My Fibromyalgia is kicking my backside lately, that complaining earlier in the week of being sick alongside the rest of the people in the house, well I have a secret. I don’t get viruses oddly enough, instead in the desperate attempt for my immune system to surprisingly do its job I get a flair up instead, pros and cons, having a week of severe joint and muscle pain over a week of a messed up sense of smell and taste is better for the blog, plus I feel blind when my nose is not working, meaning clearly I am a star-nosed mole. Also, you all guessed it, I might be in pain but I am in a great mood today, tomorrow being my birthday helps, but really I have yet another secret, this one will have to wait to be revealed but I am super excited about it.
Today I am looking at Origins Tea Shui Xian, a Taiwanese Oolong. You might be saying ‘now hold on Amanda, that is a Wuyi Oolong, from China, what are you on about with Taiwanese?’ Well, a while ago Wuyi Oolongs were brought over to Taiwan, usually you see Taiwanese Tie Guan Yin, but it was not the only tea brought over. It is really fascinating seeing how terroir affects taste, and how different processing affects taste, because as you noticed this is not a long strip style Oolong, it is all rolled up in typical Taiwanese fashion. though not as tightly rolled as some. I will warn my Yancha loving friends, don’t go into this one expecting a high char, super roasted, kick in the face like you would from a Wuyi Shui Xian, this is its delicate and subtle cousin. Sniffing the leaves brings the first hint this is a whole different animal, notes of orchid, gentle toasted yeasty bread, plums, caramelized sugar, toasted hazelnuts, and a gentle blend of earthy and wet coals. I say wet coals specifically because the char is mellow and blended with the earthy back tone it truly smells like coals of a wood fire the day after a rain, it reminds me of happy camping adventures.
I decided to (literally) dust off my roasted Oolong yixing, yes the good old lidless barrel pot! One day I will actually find a lid for it instead of just putting the cup on top while steeping, though probably not. The aroma of the unrfurled leaves is pleasantly nutty, notes of toasted hazelnuts and roasted chestnut blend with dried cherries and honey drizzled toast made from a sweet yeasty farm bread. The liquid is full of surprises, notes of toasted nuts, gentle char, fruity pipe tobacco, and honeyed toast blend with a delicate distant orchid note. It is funny, but my brain always registers flowers and char as someone throwing a bouquet into a bonfire and I just want to know why someone would do that!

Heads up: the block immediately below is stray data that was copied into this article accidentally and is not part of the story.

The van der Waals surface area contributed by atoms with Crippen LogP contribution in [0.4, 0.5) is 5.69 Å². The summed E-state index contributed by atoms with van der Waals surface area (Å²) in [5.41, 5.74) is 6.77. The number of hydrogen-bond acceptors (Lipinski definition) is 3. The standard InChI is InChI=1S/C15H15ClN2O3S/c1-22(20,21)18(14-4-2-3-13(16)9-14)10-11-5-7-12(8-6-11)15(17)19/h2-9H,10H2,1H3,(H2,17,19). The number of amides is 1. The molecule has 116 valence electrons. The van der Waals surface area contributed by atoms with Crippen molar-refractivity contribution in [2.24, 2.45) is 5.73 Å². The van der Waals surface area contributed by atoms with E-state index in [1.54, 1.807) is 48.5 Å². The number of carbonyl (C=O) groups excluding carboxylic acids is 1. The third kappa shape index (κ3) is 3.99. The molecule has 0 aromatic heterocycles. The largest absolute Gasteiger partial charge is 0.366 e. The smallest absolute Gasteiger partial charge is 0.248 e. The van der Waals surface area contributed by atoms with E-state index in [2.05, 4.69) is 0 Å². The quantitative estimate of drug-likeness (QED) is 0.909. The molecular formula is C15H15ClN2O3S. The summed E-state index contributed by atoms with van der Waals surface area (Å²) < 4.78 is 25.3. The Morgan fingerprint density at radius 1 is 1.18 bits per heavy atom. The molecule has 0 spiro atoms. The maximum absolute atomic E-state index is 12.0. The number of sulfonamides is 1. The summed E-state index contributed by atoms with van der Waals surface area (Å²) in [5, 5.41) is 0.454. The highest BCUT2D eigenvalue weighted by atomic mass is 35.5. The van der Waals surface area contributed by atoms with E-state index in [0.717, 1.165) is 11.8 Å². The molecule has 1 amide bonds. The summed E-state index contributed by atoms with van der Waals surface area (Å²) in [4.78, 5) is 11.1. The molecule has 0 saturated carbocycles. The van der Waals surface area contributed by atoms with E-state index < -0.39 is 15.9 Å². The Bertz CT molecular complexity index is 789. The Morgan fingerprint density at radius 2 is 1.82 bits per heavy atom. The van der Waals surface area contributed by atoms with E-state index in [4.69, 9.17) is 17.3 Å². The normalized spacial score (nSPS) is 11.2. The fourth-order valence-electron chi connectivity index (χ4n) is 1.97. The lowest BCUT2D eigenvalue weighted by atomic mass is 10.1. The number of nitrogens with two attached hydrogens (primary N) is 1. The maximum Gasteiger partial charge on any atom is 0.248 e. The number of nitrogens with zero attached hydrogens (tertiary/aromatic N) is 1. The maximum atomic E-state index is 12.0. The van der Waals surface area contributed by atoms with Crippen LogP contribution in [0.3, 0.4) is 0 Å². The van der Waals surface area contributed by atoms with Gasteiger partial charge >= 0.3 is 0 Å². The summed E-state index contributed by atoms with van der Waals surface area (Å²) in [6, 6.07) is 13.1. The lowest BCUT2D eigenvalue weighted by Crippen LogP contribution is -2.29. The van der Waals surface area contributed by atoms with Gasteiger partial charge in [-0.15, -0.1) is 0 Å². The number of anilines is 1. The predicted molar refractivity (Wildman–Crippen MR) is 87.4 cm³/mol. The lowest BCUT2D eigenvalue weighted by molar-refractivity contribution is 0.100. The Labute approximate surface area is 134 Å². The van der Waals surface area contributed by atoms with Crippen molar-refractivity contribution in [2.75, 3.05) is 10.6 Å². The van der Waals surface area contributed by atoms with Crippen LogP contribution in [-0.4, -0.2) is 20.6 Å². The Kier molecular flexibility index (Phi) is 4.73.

First steep, and you know, I am just going to lay this on the line, if I ever have the opportunity to go on a hay ride I want this tea to come with me, it is just so autumn! Notes of roasted chestnuts, dried cherries, honey drizzled toast and kettlecorn blend with tobacco and distant char, it reminds me of the distinct taste that the air gets during autumn and I adore it. The mouthfeel is smooth with a buttery upturn at the finish, the aftertaste is a lingering honey sweetness that sticks around for a decent time.
On to the next steep, the leaves have almost fully unfurled and the aroma has taken on a slightly sweeter and stronger char note, like a raw honey drizzled burnt stick, trust me it smells better than it sounds. The taste notes from the firststeep are still present, they are a bit stronger but maintain their sweetness. Sometimes I find roasted teas lose their sweetness in later steeps while ramping up the char and other notes, but not this tea. The roast is mellow being reminiscent of toasted nuts, caramelized sugar, and kettlecorn. If you want a roasted tea that stays on the mellow side this is a good one.
I went for many steeps of this tea, it was a fantastic companion for painting, which is how I drank it. It is no secret by now that I love Oolongs that last a long time, are roasted, and make good painting companions, aka are mellow and sweet with distinct notes and nuances without being too overwhelming and distracting me from painting. It needs to be flavorful enough to keep my mind active (my brain likes multiple things going on while I am focusing, fun fact I cannot write a blog without music or Youtube playing in the background) and the notes of sweet kettlecorn, toasted chestnuts and hazelnuts, and distant flowers do just the trick.
blog and photos: http://ramblingbutterflythoughts.blogspot.com/2016/11/origins-tea-shui-xian-tea-review.html